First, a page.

You might recall a deal between the left and right factions resulted in Bullock winning the number one spot on Labor’s ticket for the WA Senate election re-run, relegating the much younger and arguably more talented Louise Pratt to the second spot and the end of her Senate career.

Former Labor finance minister Penny Wong almost met the same fate, with another former SDA official turned Senator, Don Farrell, chosen by the state’s dominant right-wing faction to take the first spot on the South Australian Labor ticket for the 2013 election.

After considerable public outcry and a threat by the left’s Anthony Albanese to ask the ALP national executive to overturn the decision, Farrell relinquished the number one position to Wong. Labor then failed to secure enough votes in South Australia to elect two senators, meaning Farrell was lost to the parliamentary party instead of Wong.

Granted, Labor is wise to bring fresh blood into its parliamentary ranks, but the party tends to put men into safer seats and higher on senate tickets than it does equally qualified or sometimes even more talented women. Co-convenor of Emily’s List Australia, Tanja Kovac, has suggested only about 20 per cent of “traditionally old-guard Labor” seats go to women.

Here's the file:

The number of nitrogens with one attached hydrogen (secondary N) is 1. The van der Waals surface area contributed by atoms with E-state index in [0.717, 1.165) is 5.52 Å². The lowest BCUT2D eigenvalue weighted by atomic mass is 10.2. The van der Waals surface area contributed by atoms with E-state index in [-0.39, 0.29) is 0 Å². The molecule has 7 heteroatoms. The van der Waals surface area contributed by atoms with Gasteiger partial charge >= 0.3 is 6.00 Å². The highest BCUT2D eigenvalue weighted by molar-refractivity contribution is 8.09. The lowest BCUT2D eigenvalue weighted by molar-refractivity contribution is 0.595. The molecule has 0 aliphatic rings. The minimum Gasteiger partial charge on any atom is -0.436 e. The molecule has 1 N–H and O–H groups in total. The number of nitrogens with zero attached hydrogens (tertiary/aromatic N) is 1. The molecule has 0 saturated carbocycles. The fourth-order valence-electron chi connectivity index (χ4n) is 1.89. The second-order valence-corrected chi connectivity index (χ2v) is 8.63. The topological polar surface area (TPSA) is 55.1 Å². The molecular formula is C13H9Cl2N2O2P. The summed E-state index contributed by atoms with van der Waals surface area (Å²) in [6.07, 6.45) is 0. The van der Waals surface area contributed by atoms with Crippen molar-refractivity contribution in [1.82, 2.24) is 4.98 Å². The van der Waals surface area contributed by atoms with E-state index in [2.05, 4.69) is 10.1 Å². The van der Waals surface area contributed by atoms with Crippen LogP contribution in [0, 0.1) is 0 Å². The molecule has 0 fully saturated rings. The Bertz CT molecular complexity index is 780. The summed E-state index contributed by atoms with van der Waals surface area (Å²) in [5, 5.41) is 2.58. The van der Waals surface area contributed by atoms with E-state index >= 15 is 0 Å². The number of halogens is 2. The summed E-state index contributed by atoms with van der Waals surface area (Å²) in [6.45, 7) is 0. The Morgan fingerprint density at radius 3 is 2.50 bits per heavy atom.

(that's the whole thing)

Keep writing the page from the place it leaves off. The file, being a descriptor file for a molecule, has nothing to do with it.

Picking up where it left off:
Before the 2013 federal election, one media report suggested that of the 10 safe Labor seats being vacated, only three would go to women.

They were former WA state minister Alannah MacTiernan, who replaced Stephen Smith; Joanne Ryan, who took the baton from Julia Gillard; and Sharon Claydon, who succeeded Sharon Grierson in Newcastle. These women, along with two others, were among the 11 new Labor members elected in 2013, bringing the proportion of female Labor MPs to 38 per cent and Senators to 56 per cent, and the overall average in federal parliament to almost 44 per cent. Labor’s current quota is 40 per cent.

Some with a more generous heart than this writer’s might accept Labor’s current reversion to preselect male candidates as an act of complacency, considering the quota has been met. Labor’s 21 female MPs (from 55), also compares favourably with the Coalition’s 18, which is only 20 per cent of its 90 MPs.